however, have arisen. The fluctuating water levels of the lake determined
how much water would be released from the dam each year. The rising
and lowering levels created intense downstream erosion, so an established
amount is now turned loose annually. A continuing problem occurs when
the silt-laden water of the San Juan and Colorado rivers hits the still
water of the lake, dropping its burden and filling the reservoir with
sand and soil. One government report estimates that in 400 years Lake
Powell will be one big sandbox.
Navajo Generating Station in Page creates a another problem. Started
in 1974, this coal-fired plant is capable of producing 2,250 megawatts
of power during its peak season in August. To do this, however, it must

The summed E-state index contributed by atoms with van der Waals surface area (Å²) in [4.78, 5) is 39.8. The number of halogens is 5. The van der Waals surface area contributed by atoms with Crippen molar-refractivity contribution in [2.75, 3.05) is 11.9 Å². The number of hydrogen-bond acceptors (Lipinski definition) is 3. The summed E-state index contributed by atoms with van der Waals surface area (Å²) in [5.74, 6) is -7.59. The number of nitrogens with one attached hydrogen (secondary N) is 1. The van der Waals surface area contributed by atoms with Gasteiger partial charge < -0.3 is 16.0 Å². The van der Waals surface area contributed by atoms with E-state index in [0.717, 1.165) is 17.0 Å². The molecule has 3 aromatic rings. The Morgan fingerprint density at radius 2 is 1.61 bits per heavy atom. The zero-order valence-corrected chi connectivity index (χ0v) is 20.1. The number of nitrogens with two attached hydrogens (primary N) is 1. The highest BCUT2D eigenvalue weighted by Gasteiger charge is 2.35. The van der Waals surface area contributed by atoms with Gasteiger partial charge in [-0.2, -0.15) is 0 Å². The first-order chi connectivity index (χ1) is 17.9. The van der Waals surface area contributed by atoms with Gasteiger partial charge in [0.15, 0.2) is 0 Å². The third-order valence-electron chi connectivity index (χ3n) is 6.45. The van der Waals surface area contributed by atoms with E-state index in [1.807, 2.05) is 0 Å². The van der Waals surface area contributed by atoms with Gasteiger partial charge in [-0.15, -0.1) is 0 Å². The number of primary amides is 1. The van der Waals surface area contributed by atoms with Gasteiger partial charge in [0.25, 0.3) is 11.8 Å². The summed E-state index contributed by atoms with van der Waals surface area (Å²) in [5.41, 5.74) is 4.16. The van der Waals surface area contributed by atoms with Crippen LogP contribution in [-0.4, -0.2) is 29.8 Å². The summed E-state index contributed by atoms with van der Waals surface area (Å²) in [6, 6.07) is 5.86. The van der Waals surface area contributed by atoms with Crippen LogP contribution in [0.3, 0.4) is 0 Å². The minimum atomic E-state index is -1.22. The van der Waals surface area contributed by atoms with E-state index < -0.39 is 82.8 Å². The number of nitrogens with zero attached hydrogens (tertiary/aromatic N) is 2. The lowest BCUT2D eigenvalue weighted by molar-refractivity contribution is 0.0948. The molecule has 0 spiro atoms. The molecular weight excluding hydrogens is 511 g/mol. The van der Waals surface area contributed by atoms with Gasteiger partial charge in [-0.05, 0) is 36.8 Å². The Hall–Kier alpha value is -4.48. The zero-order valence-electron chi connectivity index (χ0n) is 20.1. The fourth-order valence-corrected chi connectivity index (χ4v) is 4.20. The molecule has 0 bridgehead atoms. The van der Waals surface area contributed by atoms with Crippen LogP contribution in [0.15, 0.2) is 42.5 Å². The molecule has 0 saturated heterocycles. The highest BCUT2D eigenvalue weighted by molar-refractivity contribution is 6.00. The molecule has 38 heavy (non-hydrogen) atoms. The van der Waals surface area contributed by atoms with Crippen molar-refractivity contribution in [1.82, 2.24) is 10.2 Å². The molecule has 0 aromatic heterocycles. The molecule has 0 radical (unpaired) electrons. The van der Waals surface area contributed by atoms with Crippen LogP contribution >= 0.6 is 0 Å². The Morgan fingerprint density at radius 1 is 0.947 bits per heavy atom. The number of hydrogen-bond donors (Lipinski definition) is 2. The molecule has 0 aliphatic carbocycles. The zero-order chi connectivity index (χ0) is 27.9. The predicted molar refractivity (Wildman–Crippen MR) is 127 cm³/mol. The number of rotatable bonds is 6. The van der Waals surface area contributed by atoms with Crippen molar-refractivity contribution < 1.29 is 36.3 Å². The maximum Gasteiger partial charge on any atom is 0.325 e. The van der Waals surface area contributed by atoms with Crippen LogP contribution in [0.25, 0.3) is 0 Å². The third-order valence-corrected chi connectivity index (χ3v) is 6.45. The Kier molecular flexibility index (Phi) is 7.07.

burn 1,000 tons of coal per hour--coal that is shipped by electric train
from Black Mesa, seventy miles away. Las Vegas, Tucson, and Los Angeles get the power they demand, but the nitrogen oxides and other gas emissions
from the plant create an unsightly brown haze that hangs over Page and
its environs and reduces visibility in the Grand Canyon. Thus, one of
the biggest issues facing Lake Powell today is how to preserve the quality
of experience to be enjoyed by generations to come.
Philip L. Fradkin, A River No More (1984); Karl W. Luckert, Navajo Mountain
and Rainbow Bridge Religion (1977); Dean F. Peterson and A. Berry Crawford,
Values and Choices in the Development of the Colorado River Basin (1978).